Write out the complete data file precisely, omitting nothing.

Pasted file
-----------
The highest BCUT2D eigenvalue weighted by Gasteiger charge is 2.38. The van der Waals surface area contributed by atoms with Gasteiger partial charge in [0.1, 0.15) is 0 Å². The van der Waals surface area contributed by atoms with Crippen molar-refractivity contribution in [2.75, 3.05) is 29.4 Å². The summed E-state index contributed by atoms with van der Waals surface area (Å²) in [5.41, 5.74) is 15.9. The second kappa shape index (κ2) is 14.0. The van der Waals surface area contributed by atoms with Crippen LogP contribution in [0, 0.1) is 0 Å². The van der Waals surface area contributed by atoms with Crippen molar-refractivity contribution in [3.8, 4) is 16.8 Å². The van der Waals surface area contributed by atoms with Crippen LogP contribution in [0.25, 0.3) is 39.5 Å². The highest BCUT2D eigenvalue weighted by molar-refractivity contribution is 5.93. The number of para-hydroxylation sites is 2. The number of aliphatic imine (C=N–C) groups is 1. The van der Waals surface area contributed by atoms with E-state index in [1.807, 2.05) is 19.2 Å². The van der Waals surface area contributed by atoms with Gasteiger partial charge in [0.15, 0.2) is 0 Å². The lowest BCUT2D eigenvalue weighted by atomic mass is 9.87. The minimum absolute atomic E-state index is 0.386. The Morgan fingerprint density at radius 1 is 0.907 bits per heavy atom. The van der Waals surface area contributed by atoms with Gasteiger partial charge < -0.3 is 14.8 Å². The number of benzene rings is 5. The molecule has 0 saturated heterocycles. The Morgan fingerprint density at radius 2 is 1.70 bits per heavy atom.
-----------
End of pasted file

The highest BCUT2D eigenvalue weighted by Gasteiger charge is 2.38. The van der Waals surface area contributed by atoms with Gasteiger partial charge in [0.1, 0.15) is 0 Å². The van der Waals surface area contributed by atoms with Crippen molar-refractivity contribution in [2.75, 3.05) is 29.4 Å². The summed E-state index contributed by atoms with van der Waals surface area (Å²) in [5.41, 5.74) is 15.9. The second kappa shape index (κ2) is 14.0. The van der Waals surface area contributed by atoms with Crippen LogP contribution in [0, 0.1) is 0 Å². The van der Waals surface area contributed by atoms with Crippen molar-refractivity contribution in [3.8, 4) is 16.8 Å². The van der Waals surface area contributed by atoms with Crippen LogP contribution in [0.25, 0.3) is 39.5 Å². The highest BCUT2D eigenvalue weighted by molar-refractivity contribution is 5.93. The number of para-hydroxylation sites is 2. The number of aliphatic imine (C=N–C) groups is 1. The van der Waals surface area contributed by atoms with E-state index in [1.807, 2.05) is 19.2 Å². The van der Waals surface area contributed by atoms with Gasteiger partial charge in [0.15, 0.2) is 0 Å². The lowest BCUT2D eigenvalue weighted by atomic mass is 9.87. The minimum absolute atomic E-state index is 0.386. The Morgan fingerprint density at radius 1 is 0.907 bits per heavy atom. The van der Waals surface area contributed by atoms with Gasteiger partial charge < -0.3 is 14.8 Å². The number of benzene rings is 5. The molecule has 0 saturated heterocycles. The Morgan fingerprint density at radius 2 is 1.70 bits per heavy atom.